So through some combination of reasons Blizzard felt the need to bring flying back, announcing that it we would be able to fly in Draenor just a little over two weeks after they said we wouldn’t be able to fly in Draenor.

Of course, there were some hoops to jump through in order to be able to fly.  Some achievements to earn, some faction to work on, some treasures to collect.  Again, that made various people happy or unhappy.

Much of the support work for the flying unlock went in with the 6.2 patch back in June, which oddly enough is the exact point in which garrison fatigue hit me and I pretty much stopped playing WoW.

According to Blizzard, the 6.2 patch… and presumably the announcement that flying would come to Draenor eventually… held the line on defections from the game so that subscriptions were “only” down to 5.6 million at the end of June 2015.

Of course, since then most of the talk has about about WoW Legion, which is starting to feel like it might be the Deathly Hallows Part 2 to Warlords of Draenor.  I mean, we’re going to get to the real bad guy from The Burning Crusade finally.

I haven’t logged more than 20 minutes of WoW time since the 6.2 patch, so I wouldn’t be able to fly today even if I did log in.  But I am sure lots of people will.  The skies will be filled with people happy to be able to move to and fro in Draenor without the restrictions of flight points or the need to engage with any of that ground clutter content.

Is it too soon to ask if we’ll get to fly in the Broken Isles?  I mean, once we get there.

August in Review

The Site

Well, I already wrapped up Blaugust in the previous post and, this being my 42nd post in August,  With this I managed to cover at least the “post every day” aspect of the event.

That done, I can go back to my usual routine of complaining about  This month they did a couple of things to annoy me, the primary one being the addition a little floating control bar to the bottom right of the site.  This is what it looks like to me.

WPCustomizeIf you are logged in to a account, you will see it as well, though it you are on somebody else’s site it might look more like this.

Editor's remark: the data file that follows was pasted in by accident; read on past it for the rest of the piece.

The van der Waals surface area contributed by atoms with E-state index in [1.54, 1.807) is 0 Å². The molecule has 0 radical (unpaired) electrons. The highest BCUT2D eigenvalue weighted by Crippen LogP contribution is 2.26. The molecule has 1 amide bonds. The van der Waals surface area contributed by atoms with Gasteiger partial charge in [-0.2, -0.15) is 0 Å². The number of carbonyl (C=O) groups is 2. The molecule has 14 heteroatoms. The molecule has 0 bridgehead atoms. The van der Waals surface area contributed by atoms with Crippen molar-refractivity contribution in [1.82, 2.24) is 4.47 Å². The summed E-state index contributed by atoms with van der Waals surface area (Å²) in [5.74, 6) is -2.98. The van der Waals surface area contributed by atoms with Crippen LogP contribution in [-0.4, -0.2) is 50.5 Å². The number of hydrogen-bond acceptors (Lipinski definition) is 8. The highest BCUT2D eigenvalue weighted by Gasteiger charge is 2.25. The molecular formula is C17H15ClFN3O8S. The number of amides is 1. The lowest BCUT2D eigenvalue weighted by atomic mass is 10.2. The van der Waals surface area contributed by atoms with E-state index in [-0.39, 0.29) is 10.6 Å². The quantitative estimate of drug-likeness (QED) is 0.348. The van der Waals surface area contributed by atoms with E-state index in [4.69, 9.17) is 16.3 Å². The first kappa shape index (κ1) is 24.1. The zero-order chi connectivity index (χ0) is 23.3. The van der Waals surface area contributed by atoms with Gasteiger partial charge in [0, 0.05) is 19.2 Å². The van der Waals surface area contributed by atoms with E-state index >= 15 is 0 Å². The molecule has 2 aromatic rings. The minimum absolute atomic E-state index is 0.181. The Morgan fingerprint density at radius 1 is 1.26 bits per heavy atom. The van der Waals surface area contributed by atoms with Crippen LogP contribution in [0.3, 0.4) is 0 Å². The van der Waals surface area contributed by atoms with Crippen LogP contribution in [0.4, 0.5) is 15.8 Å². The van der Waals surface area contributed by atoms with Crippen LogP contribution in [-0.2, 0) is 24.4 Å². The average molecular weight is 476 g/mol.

WPFollowI found it distracting and annoying almost immediately, so when eventually got around to putting up a post about it, I was in there immediately with a comment asking if I could turn it off.  I got the expected “but it is a wonderful thing, why would you want to turn it off” level of response.  WP can do no wrong in their own eyes and all changes are improvements.  Or maybe I am just a grumpy old man.

I did get a direct response from one of their staff offering up a way to turn it off in CSS, which I have not tried yet.  That was both unexpected and literally the high point of my customer experience relationship with WP.

While I had that person’s attention, I asked why WP implements changes on their production servers and then gets around to telling people about them half a day or more later.  There is almost always at least a six hour gap between “Wait, what happened?” and WP actually telling people what they did.

Unfortunately, the response I got was that they don’t always tell people about changes… I already knew that, as they screwed up how embedded links work in the editor this month and didn’t post about that… which, while a frank admission of their policy, didn’t actually explain why they thought that policy was a good idea.

I try to imagine making changes first and telling customers later in my job and I can only picture people’s heads exploding.

Anyway, I got a CSS fix that appears to remove the floating bar.  However, in giving this to me I was told that they would be moving features from the perfectly serviceable and stationary menu bar at the top of the page to this annoying winky blinky tool bar in the future, so I might have to turn it back on again at a later date.

The CSS, should you have access to such things on your hosted site, which requires at least having purchased the Custom Design option, is:

#actionbar {
display: none;

You can pop that into the CSS window in the Customize editor and you should be set.  Enjoy.

If you are not logged in or do not have a account, I am sure most of this is pretty meaningless to you.

One Year Ago

I was marveling at the prescience of some quotes from GDC 2007.

We had a couple more SOE games close.  Vanguard saw some touching tributes, while Wizardry Online pretty much passed without comment.  Then Dragon’s Prophet launched without comment, which I suspected might be a sign.

The last ever SOE Live tried to get us excited about EverQuest Next again.  Otherwise it was sort of business as usual on the Norrath front.  I wished for more than I got certainly.

Project: Gorgon was having a Kickstarter and was asking for $100,000.  I was dubious.

Google was forcing me to make bad referential post titles.

Our months long Civilization V game wrapped up with victory for mattman and China.

DarkFall introduced another PLEX-like currency, DUEL.

I was wondering what to do about Raptr.

Blizzard gave us a date when they would tell us the launch date for Warlords of Draenor,  then eventually told us November 13th.  Meanwhile WoW subscriptions were down 800K during the long summer of mild discontent.  But people were in the beta for the expansion at least.